Kathleen Parker

WASHINGTON -- Children in the foster care system face enough challenges without adding politics and ideology to the mix, never mind the C-word.


"Elian II," the sequel we hoped never to see, is what fathers' groups are calling a Miami case that once again highlights our confusion about paternal rights in child custody battles.

This time, the dispute revolves around a 5-year-old Cuban girl, her biological father in Cuba, her mentally unstable mother in the U.S., a passel of relatives, therapists, guardians ad litem, activist attorneys and, finally, a wealthy, influential Cuban-American foster family.

Elian and "E," as we'll call the girl, have similar stories. In Elian's case, the father wanted his boy returned to Cuba after the child's mother drowned en route to the U.S., but family members in the U.S. wanted him to grow up here. Few can have forgotten how then-Attorney General Janet Reno sent armed troops to remove Elian from his Miami home and return him to Cuba.

In E's case, the facts are a little muddier, but the principle is the same: Does the biological father, assuming he is fit, have a right to his own child? The answer should seem obvious: Not yes, but hell yes.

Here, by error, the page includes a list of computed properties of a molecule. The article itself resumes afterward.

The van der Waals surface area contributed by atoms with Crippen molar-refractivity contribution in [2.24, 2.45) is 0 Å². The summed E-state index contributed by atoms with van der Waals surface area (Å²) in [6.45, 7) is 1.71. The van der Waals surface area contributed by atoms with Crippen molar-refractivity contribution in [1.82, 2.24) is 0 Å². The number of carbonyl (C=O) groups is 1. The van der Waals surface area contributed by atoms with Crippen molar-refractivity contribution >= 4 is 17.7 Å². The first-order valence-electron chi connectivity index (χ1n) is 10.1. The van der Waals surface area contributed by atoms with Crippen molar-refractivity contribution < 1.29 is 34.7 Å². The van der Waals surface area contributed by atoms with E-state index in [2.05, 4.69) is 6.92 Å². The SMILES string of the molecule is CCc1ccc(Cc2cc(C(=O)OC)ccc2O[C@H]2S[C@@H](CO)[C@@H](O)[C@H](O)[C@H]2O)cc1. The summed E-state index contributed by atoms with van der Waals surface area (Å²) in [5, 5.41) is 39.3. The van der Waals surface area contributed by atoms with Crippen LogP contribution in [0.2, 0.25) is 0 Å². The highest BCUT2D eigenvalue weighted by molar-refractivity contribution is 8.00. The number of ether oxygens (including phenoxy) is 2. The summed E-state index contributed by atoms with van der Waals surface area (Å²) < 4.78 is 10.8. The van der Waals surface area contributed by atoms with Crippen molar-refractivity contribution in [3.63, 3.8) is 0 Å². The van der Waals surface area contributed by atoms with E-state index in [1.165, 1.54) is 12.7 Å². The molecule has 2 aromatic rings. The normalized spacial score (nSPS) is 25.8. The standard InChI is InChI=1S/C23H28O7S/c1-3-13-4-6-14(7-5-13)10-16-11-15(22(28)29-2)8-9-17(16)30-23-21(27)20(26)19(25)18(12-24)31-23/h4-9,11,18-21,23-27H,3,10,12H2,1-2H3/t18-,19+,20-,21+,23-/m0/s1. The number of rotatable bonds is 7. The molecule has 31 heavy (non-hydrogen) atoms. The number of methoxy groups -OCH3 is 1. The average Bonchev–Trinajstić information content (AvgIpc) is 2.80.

But what's obvious isn't always so. E is another tragic case in point.

There isn't enough space here to describe the many complications -- and questionable behavior -- in this sordid saga. In her recent ruling, for instance, Circuit Judge Jeri B. Cohen criticized "unprofessional conduct by certain members of the defense team and a general hostile environment in the courtroom."

Briefly, E was 2 when she came legally to the U.S. along with her mother, Elena Perez, a half-brother and a "stepfather," who agreed to marry Perez so that he could make the trip, according to Cohen's ruling. Perez had won a Cuban visa lottery that allows the winner, a spouse and minor children to emigrate to the U.S. under special parole authority.

The stepfather dumped Perez and the children immediately upon arrival, whereupon Perez began to unravel. When she attempted suicide in 2005, she lost custody of her kids to the state.

Both E and her half-brother were placed in temporary custody with a well-known Miami couple, Joe Cubas and his wife Maria. Cubas is a wealthy sports agent, both controversial and revered by many in the Cuban community for helping Cuban athletes defect and assume careers in American baseball leagues. Cubas also has worked with a Miami orphanage for abused children stuck in long-term foster care.

Among those he helped was E's half-brother, whom the Cubases have adopted.

Kathleen Parker

Kathleen Parker is a syndicated columnist with the Washington Post Writers Group.
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